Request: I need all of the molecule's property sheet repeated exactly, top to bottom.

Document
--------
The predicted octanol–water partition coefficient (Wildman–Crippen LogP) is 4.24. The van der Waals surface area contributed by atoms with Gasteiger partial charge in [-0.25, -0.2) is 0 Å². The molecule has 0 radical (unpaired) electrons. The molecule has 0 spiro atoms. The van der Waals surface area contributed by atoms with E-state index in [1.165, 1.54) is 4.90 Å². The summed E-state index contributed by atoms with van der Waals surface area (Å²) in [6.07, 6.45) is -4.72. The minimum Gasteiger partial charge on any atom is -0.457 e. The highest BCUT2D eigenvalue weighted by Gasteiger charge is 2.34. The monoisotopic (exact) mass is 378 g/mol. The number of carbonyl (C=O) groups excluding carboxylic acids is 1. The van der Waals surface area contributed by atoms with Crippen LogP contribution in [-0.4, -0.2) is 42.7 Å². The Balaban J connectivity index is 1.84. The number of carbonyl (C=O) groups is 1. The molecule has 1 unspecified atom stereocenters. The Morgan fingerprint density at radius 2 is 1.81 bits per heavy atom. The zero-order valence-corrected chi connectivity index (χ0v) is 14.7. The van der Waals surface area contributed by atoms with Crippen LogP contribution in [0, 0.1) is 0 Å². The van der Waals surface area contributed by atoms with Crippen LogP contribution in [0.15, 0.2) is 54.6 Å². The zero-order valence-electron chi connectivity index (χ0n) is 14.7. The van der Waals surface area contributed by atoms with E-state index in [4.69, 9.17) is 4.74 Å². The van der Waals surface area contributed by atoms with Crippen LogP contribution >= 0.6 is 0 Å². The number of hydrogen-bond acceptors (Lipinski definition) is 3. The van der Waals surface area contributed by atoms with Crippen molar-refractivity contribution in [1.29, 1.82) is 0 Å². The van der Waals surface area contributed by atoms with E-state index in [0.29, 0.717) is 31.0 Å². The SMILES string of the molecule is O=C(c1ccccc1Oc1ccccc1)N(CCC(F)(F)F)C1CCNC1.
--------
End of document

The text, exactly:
The predicted octanol–water partition coefficient (Wildman–Crippen LogP) is 4.24. The van der Waals surface area contributed by atoms with Gasteiger partial charge in [-0.25, -0.2) is 0 Å². The molecule has 0 radical (unpaired) electrons. The molecule has 0 spiro atoms. The van der Waals surface area contributed by atoms with E-state index in [1.165, 1.54) is 4.90 Å². The summed E-state index contributed by atoms with van der Waals surface area (Å²) in [6.07, 6.45) is -4.72. The minimum Gasteiger partial charge on any atom is -0.457 e. The highest BCUT2D eigenvalue weighted by Gasteiger charge is 2.34. The monoisotopic (exact) mass is 378 g/mol. The number of carbonyl (C=O) groups excluding carboxylic acids is 1. The van der Waals surface area contributed by atoms with Crippen LogP contribution in [-0.4, -0.2) is 42.7 Å². The Balaban J connectivity index is 1.84. The number of carbonyl (C=O) groups is 1. The molecule has 1 unspecified atom stereocenters. The Morgan fingerprint density at radius 2 is 1.81 bits per heavy atom. The zero-order valence-corrected chi connectivity index (χ0v) is 14.7. The van der Waals surface area contributed by atoms with Crippen LogP contribution in [0, 0.1) is 0 Å². The van der Waals surface area contributed by atoms with Crippen LogP contribution in [0.15, 0.2) is 54.6 Å². The zero-order valence-electron chi connectivity index (χ0n) is 14.7. The van der Waals surface area contributed by atoms with E-state index in [4.69, 9.17) is 4.74 Å². The van der Waals surface area contributed by atoms with Crippen LogP contribution >= 0.6 is 0 Å². The number of hydrogen-bond acceptors (Lipinski definition) is 3. The van der Waals surface area contributed by atoms with Crippen molar-refractivity contribution in [1.29, 1.82) is 0 Å². The van der Waals surface area contributed by atoms with E-state index in [0.29, 0.717) is 31.0 Å². The SMILES string of the molecule is O=C(c1ccccc1Oc1ccccc1)N(CCC(F)(F)F)C1CCNC1.